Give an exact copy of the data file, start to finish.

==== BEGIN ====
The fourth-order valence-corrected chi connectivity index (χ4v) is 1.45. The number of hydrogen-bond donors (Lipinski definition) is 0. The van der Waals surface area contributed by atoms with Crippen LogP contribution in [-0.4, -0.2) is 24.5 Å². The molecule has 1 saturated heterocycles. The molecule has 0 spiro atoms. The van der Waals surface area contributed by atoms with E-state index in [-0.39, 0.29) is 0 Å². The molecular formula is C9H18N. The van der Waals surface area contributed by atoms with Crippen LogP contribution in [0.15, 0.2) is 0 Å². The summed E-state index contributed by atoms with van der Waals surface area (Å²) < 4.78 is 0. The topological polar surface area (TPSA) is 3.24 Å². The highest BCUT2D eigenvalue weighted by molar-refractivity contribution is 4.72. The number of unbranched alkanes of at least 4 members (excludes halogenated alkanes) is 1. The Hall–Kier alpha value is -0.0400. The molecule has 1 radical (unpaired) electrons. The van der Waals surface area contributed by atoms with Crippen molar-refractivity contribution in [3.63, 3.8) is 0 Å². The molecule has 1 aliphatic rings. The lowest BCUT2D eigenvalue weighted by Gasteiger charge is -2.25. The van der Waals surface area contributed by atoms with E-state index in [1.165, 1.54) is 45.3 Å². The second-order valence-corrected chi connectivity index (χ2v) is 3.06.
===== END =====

The fourth-order valence-corrected chi connectivity index (χ4v) is 1.45. The number of hydrogen-bond donors (Lipinski definition) is 0. The van der Waals surface area contributed by atoms with Crippen LogP contribution in [-0.4, -0.2) is 24.5 Å². The molecule has 1 saturated heterocycles. The molecule has 0 spiro atoms. The van der Waals surface area contributed by atoms with E-state index in [-0.39, 0.29) is 0 Å². The molecular formula is C9H18N. The van der Waals surface area contributed by atoms with Crippen LogP contribution in [0.15, 0.2) is 0 Å². The summed E-state index contributed by atoms with van der Waals surface area (Å²) < 4.78 is 0. The topological polar surface area (TPSA) is 3.24 Å². The highest BCUT2D eigenvalue weighted by molar-refractivity contribution is 4.72. The number of unbranched alkanes of at least 4 members (excludes halogenated alkanes) is 1. The Hall–Kier alpha value is -0.0400. The molecule has 1 radical (unpaired) electrons. The van der Waals surface area contributed by atoms with Crippen molar-refractivity contribution in [3.63, 3.8) is 0 Å². The molecule has 1 aliphatic rings. The lowest BCUT2D eigenvalue weighted by Gasteiger charge is -2.25. The van der Waals surface area contributed by atoms with E-state index in [1.165, 1.54) is 45.3 Å². The second-order valence-corrected chi connectivity index (χ2v) is 3.06.